sufficient to establish the existence of an element essential
to that party's case, and on which that party will bear
the burden of proof at trial.” Celotex Corp. v.
Catrett, 477 U.S. 317, 322 (1986).
party moving for summary judgment “bears the initial
responsibility of informing the district court of the basis
for its motion, and identifying those portions of [the
record] which it believes demonstrate the absence of a
genuine issue of material fact.” Id. at 323.
The nonmoving party must then “go beyond the
pleadings” and “designate ‘specific facts
showing that there is a genuine issue for trial.'”
Id. at 324 (citation omitted). In reviewing the
evidence, factual controversies are to be resolved in favor
of the nonmovant, “but only when . . . both parties
have submitted evidence of contradictory facts.”
Little v. Liquid Air Corp., 37 F.3d 1069, 1075 (5th
Cir. 1994) (en banc). When such contradictory facts exist,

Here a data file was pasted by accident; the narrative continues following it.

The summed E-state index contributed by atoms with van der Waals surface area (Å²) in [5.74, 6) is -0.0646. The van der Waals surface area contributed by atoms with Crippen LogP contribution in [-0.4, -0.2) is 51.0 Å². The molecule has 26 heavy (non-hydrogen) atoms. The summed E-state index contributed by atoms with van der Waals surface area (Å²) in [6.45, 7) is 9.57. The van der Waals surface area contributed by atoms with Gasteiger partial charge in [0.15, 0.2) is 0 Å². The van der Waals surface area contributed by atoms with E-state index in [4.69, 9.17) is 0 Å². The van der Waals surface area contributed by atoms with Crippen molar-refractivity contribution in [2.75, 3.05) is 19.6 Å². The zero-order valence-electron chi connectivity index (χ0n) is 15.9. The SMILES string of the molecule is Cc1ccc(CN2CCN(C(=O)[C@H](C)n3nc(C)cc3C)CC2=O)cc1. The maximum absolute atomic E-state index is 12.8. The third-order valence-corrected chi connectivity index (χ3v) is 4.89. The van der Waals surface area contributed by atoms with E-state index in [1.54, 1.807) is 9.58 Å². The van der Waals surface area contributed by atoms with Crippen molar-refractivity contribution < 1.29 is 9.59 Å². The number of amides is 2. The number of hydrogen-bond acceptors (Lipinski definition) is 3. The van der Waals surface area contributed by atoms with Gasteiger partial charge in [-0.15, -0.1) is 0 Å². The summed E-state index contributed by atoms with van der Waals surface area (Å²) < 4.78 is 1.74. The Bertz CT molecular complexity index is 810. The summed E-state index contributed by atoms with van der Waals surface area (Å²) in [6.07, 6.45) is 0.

the court may “not make credibility determinations or
weigh the evidence.” Reeves v. Sanderson Plumbing
Prods., Inc., 530 U.S. 133, 150 (2000). Conclusory
allegations, speculation, unsubstantiated assertions, and
legalistic arguments have never constituted an adequate
substitute for specific facts showing a genuine issue for
trial. TIG Ins. Co. v. Sedgwick James of Wash., 276
F.3d 754, 759 (5th Cir. 2002); Little, 37 F.3d at
1075; SEC v. Recile, 10 F.3d 1093, 1097 (5th Cir.
their motion, Defendants seek summary judgment on
Renfroe's claims against them in their individual
capacities. But in their memorandum, they urge the Court to
also dismiss the official-capacity claims. Defs.' Mem.
. This request for relief drew one of Renfroe's
motions to strike. The Court will first address the